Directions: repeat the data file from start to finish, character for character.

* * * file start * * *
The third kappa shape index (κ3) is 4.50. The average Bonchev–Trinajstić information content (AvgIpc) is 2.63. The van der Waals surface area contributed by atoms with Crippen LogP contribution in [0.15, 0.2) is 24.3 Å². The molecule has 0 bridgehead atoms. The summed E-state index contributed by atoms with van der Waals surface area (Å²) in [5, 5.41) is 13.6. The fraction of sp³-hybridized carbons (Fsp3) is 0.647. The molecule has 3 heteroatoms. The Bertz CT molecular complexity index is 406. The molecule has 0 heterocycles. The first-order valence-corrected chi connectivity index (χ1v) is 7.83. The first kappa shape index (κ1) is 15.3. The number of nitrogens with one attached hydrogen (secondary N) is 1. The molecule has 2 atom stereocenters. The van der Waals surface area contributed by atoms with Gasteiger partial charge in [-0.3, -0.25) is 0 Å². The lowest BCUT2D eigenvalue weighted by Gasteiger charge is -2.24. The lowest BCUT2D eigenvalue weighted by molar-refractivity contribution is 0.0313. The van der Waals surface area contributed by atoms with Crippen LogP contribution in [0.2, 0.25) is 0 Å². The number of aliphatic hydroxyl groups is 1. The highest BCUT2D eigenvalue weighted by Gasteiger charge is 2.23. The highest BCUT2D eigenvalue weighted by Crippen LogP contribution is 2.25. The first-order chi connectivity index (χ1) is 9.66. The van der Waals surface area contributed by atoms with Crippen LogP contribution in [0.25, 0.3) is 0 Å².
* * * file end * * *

The third kappa shape index (κ3) is 4.50. The average Bonchev–Trinajstić information content (AvgIpc) is 2.63. The van der Waals surface area contributed by atoms with Crippen LogP contribution in [0.15, 0.2) is 24.3 Å². The molecule has 0 bridgehead atoms. The summed E-state index contributed by atoms with van der Waals surface area (Å²) in [5, 5.41) is 13.6. The fraction of sp³-hybridized carbons (Fsp3) is 0.647. The molecule has 3 heteroatoms. The Bertz CT molecular complexity index is 406. The molecule has 0 heterocycles. The first-order valence-corrected chi connectivity index (χ1v) is 7.83. The first kappa shape index (κ1) is 15.3. The number of nitrogens with one attached hydrogen (secondary N) is 1. The molecule has 2 atom stereocenters. The van der Waals surface area contributed by atoms with Gasteiger partial charge in [-0.3, -0.25) is 0 Å². The lowest BCUT2D eigenvalue weighted by Gasteiger charge is -2.24. The lowest BCUT2D eigenvalue weighted by molar-refractivity contribution is 0.0313. The van der Waals surface area contributed by atoms with Crippen LogP contribution in [0.2, 0.25) is 0 Å². The number of aliphatic hydroxyl groups is 1. The highest BCUT2D eigenvalue weighted by Gasteiger charge is 2.23. The highest BCUT2D eigenvalue weighted by Crippen LogP contribution is 2.25. The first-order chi connectivity index (χ1) is 9.66. The van der Waals surface area contributed by atoms with Crippen LogP contribution in [0.25, 0.3) is 0 Å².